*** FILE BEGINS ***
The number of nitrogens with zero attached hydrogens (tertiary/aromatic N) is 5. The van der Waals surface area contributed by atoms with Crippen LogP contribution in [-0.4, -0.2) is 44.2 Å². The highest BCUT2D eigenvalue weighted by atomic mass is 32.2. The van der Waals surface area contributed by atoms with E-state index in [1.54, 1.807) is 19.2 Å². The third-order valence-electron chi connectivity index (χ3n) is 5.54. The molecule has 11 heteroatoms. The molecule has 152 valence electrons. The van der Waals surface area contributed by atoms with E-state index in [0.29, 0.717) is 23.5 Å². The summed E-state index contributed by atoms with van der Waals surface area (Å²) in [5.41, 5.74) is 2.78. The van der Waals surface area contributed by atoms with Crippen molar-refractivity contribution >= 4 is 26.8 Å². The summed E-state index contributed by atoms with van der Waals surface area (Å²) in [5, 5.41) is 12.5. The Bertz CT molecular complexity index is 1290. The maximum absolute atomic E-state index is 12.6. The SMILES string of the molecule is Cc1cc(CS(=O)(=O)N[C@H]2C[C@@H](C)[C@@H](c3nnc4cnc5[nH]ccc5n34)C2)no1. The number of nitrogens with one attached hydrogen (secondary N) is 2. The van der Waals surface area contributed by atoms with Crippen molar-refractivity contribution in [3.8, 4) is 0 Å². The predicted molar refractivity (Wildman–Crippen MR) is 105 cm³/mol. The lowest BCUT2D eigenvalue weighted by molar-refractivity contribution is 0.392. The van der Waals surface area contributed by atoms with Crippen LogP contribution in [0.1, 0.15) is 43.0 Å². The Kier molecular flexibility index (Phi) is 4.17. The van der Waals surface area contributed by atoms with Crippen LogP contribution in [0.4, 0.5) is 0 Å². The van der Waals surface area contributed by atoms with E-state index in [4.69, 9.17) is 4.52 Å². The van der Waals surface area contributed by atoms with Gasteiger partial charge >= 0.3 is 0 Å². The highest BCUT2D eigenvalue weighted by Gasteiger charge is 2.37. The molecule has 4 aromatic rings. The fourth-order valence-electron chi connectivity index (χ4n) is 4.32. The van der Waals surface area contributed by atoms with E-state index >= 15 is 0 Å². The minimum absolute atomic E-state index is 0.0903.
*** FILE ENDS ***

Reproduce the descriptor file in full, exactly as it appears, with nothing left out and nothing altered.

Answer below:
The number of nitrogens with zero attached hydrogens (tertiary/aromatic N) is 5. The van der Waals surface area contributed by atoms with Crippen LogP contribution in [-0.4, -0.2) is 44.2 Å². The highest BCUT2D eigenvalue weighted by atomic mass is 32.2. The van der Waals surface area contributed by atoms with E-state index in [1.54, 1.807) is 19.2 Å². The third-order valence-electron chi connectivity index (χ3n) is 5.54. The molecule has 11 heteroatoms. The molecule has 152 valence electrons. The van der Waals surface area contributed by atoms with E-state index in [0.29, 0.717) is 23.5 Å². The summed E-state index contributed by atoms with van der Waals surface area (Å²) in [5.41, 5.74) is 2.78. The van der Waals surface area contributed by atoms with Crippen molar-refractivity contribution >= 4 is 26.8 Å². The summed E-state index contributed by atoms with van der Waals surface area (Å²) in [5, 5.41) is 12.5. The Bertz CT molecular complexity index is 1290. The maximum absolute atomic E-state index is 12.6. The SMILES string of the molecule is Cc1cc(CS(=O)(=O)N[C@H]2C[C@@H](C)[C@@H](c3nnc4cnc5[nH]ccc5n34)C2)no1. The number of nitrogens with one attached hydrogen (secondary N) is 2. The van der Waals surface area contributed by atoms with Crippen molar-refractivity contribution in [3.8, 4) is 0 Å². The predicted molar refractivity (Wildman–Crippen MR) is 105 cm³/mol. The lowest BCUT2D eigenvalue weighted by molar-refractivity contribution is 0.392. The van der Waals surface area contributed by atoms with Crippen LogP contribution in [0.1, 0.15) is 43.0 Å². The Kier molecular flexibility index (Phi) is 4.17. The van der Waals surface area contributed by atoms with Crippen LogP contribution in [0.4, 0.5) is 0 Å². The van der Waals surface area contributed by atoms with E-state index in [4.69, 9.17) is 4.52 Å². The van der Waals surface area contributed by atoms with Gasteiger partial charge >= 0.3 is 0 Å². The highest BCUT2D eigenvalue weighted by Gasteiger charge is 2.37. The molecule has 4 aromatic rings. The fourth-order valence-electron chi connectivity index (χ4n) is 4.32. The van der Waals surface area contributed by atoms with E-state index >= 15 is 0 Å². The minimum absolute atomic E-state index is 0.0903.